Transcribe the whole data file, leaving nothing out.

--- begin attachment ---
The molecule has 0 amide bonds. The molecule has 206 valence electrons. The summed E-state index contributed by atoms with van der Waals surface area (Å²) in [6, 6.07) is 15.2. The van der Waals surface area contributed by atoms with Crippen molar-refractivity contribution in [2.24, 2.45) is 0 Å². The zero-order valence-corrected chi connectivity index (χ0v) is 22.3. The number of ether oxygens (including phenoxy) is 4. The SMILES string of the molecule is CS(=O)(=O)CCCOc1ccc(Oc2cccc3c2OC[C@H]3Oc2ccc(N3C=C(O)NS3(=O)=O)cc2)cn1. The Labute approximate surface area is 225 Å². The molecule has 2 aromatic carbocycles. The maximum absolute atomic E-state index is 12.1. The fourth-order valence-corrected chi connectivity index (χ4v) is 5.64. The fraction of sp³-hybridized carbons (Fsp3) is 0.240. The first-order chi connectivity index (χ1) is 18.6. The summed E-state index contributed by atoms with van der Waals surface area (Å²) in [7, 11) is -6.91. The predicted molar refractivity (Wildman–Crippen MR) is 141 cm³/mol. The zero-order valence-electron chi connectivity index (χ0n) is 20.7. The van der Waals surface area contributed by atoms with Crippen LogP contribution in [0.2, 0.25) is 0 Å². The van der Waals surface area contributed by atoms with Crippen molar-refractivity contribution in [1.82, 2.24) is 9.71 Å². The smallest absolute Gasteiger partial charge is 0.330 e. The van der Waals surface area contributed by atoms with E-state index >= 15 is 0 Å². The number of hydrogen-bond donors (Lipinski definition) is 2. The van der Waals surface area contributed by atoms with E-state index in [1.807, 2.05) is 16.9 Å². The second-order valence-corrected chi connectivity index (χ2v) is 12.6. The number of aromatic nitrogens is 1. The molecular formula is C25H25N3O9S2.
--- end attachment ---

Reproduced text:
The molecule has 0 amide bonds. The molecule has 206 valence electrons. The summed E-state index contributed by atoms with van der Waals surface area (Å²) in [6, 6.07) is 15.2. The van der Waals surface area contributed by atoms with Crippen molar-refractivity contribution in [2.24, 2.45) is 0 Å². The zero-order valence-corrected chi connectivity index (χ0v) is 22.3. The number of ether oxygens (including phenoxy) is 4. The SMILES string of the molecule is CS(=O)(=O)CCCOc1ccc(Oc2cccc3c2OC[C@H]3Oc2ccc(N3C=C(O)NS3(=O)=O)cc2)cn1. The Labute approximate surface area is 225 Å². The molecule has 2 aromatic carbocycles. The maximum absolute atomic E-state index is 12.1. The fourth-order valence-corrected chi connectivity index (χ4v) is 5.64. The fraction of sp³-hybridized carbons (Fsp3) is 0.240. The first-order chi connectivity index (χ1) is 18.6. The summed E-state index contributed by atoms with van der Waals surface area (Å²) in [7, 11) is -6.91. The predicted molar refractivity (Wildman–Crippen MR) is 141 cm³/mol. The zero-order valence-electron chi connectivity index (χ0n) is 20.7. The van der Waals surface area contributed by atoms with Crippen LogP contribution in [0.2, 0.25) is 0 Å². The van der Waals surface area contributed by atoms with Crippen molar-refractivity contribution in [1.82, 2.24) is 9.71 Å². The smallest absolute Gasteiger partial charge is 0.330 e. The van der Waals surface area contributed by atoms with E-state index >= 15 is 0 Å². The number of hydrogen-bond donors (Lipinski definition) is 2. The van der Waals surface area contributed by atoms with E-state index in [1.807, 2.05) is 16.9 Å². The second-order valence-corrected chi connectivity index (χ2v) is 12.6. The number of aromatic nitrogens is 1. The molecular formula is C25H25N3O9S2.